Helping States Improve Care and Reduce Costs
By Don Berwick, Administrator, Centers for Medicare & Medicaid Services. Cross-post from Healthcare.gov
Over the past two years, this administration has worked constantly to improve care while lowering costs. One important component of this effort has been partnering with states to stabilize Medicaid costs. A special area of focus for the department has been those beneficiaries who are eligible for both Medicare and Medicaid. They make up only 15% of Medicaid beneficiaries, but account for almost 40% of costs.
These beneficiaries are known as “dual-eligibles” because they receive coverage from both Medicare and Medicaid. For example, a “dual eligible’ may be a person who has longstanding diabetes, depression, hypertension and a history of strokes. This individual who has three chronic conditions, multiple medications, limited mobility and inadequate food intake is at risk of hospitalization and requires significant personal assistance to maintain independence. Their health care costs are high because they have substantial health needs. But their costs are also higher because these beneficiaries must navigate two different programs. This fragmentation leads to needlessly expensive, inefficient, and often duplicative care.
Under the Affordable Care Act, the Medicare-Medicaid Coordination Office was created to help solve these problems of fragmentation – to ensure that beneficiaries receive the highest quality, most coordinated care possible. Today, the Department of Health and Human Services (HHS) made three announcements that will help states improve care and reduce costs for these patients.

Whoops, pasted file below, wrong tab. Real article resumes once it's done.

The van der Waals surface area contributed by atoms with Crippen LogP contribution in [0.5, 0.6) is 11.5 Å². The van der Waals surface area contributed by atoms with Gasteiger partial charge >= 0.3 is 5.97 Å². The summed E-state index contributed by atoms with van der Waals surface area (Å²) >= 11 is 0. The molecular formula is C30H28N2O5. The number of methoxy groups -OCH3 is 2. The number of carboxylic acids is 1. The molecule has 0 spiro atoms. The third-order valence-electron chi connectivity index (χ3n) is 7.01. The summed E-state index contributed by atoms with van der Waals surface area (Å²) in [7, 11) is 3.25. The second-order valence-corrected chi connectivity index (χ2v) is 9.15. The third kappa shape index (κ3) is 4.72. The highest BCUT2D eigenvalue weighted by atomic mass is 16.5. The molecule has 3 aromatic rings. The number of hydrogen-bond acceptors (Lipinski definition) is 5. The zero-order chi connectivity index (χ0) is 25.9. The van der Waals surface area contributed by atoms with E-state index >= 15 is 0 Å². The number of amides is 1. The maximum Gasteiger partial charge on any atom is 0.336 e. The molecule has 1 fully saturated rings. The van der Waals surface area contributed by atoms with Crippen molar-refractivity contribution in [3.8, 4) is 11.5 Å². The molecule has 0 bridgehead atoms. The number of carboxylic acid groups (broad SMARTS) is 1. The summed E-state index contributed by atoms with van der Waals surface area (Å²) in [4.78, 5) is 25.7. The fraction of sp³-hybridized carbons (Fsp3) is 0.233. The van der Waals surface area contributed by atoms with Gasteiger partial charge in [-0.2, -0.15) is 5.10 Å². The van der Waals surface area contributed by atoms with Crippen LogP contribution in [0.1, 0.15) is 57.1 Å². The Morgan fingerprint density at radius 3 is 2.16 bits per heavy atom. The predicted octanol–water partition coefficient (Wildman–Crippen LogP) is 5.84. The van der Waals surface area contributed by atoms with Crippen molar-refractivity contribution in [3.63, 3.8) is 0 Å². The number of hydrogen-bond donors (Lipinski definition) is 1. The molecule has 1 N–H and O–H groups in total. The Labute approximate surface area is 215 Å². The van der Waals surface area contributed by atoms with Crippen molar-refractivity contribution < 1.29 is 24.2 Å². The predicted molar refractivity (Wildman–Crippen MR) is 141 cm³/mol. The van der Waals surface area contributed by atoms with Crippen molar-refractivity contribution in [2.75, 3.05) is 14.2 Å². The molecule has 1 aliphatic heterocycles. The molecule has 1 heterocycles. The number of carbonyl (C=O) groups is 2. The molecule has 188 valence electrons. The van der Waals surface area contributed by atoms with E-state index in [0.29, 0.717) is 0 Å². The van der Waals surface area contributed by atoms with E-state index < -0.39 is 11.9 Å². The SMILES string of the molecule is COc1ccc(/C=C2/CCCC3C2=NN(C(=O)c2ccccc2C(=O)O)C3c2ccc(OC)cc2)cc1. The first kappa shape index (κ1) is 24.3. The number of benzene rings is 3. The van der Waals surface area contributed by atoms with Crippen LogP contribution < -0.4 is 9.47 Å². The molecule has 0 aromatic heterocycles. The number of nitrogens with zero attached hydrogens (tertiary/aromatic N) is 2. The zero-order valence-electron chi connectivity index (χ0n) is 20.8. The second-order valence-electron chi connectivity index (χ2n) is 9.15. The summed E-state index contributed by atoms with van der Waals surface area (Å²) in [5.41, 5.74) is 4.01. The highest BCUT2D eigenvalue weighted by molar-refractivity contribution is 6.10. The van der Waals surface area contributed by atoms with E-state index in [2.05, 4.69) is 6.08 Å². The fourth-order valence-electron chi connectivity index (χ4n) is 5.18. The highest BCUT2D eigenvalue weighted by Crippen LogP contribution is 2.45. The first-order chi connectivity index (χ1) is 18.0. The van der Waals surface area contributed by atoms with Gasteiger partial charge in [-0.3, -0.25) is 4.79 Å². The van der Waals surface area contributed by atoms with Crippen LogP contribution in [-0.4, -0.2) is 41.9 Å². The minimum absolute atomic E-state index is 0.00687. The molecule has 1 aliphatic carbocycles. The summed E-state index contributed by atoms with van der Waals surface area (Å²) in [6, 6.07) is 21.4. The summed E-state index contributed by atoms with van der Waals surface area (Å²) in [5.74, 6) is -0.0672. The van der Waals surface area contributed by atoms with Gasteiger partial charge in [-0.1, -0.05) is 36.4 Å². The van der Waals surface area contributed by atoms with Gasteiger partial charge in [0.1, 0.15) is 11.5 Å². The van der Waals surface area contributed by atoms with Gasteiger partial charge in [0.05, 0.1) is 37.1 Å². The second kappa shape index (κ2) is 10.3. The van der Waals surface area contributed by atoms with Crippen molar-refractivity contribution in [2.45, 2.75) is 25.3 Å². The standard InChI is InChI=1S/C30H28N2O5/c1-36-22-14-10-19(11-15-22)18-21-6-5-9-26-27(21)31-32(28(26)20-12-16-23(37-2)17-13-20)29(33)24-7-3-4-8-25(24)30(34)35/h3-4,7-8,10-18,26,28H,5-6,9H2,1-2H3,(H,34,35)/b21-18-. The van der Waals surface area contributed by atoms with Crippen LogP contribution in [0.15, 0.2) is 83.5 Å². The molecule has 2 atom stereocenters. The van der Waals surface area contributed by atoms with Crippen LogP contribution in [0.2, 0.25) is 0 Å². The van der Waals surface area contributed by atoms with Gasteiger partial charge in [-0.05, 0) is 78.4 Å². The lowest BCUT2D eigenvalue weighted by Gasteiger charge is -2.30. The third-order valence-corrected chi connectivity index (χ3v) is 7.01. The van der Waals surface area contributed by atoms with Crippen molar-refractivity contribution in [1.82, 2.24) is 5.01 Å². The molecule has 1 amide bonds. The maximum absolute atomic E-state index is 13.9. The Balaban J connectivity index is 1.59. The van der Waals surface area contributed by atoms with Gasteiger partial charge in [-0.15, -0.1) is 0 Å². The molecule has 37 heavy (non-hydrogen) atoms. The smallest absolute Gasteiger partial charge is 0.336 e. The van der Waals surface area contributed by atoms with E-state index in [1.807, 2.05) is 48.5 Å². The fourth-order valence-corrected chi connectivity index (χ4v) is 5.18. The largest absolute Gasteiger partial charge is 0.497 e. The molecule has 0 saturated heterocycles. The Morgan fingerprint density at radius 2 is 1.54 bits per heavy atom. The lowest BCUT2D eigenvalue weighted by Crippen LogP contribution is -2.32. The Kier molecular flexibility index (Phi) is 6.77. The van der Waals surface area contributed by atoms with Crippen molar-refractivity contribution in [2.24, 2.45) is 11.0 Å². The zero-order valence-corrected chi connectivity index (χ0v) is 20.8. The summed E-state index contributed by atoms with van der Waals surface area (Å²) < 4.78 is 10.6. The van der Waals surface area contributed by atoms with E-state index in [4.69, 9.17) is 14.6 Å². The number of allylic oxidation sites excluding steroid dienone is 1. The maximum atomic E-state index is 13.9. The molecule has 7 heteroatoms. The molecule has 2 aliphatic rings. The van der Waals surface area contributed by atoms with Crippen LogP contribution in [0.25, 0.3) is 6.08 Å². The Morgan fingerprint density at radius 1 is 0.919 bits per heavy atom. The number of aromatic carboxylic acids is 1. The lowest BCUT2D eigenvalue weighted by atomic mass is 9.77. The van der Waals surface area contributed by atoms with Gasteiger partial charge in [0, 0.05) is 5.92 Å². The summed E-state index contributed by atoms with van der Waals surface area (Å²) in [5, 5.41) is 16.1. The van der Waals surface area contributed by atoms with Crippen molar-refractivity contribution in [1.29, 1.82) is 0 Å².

•Two new financial adjustment models: States can test one or both of these options changing the way we pay for care and providing stronger incentives to keep these patients healthy.
•New demonstration project: This will help nursing facilities across the country test strategies for keeping their patients out of the hospital.
•Establishing a resource center: Providing technical assistance to any state interested in improving care for their highest-cost Medicaid enrollees.
These new efforts help provide a long-term, sustainable solution to slow Medicaid spending by improving care. By providing states with the tools to help deliver care more effectively, we are able to provide better care to vulnerable populations that need it the most. Instead of cutting costs and leaving states to fend for themselves, we are instead assembling a toolbox that will let states choose the best option for themselves and the people they serve.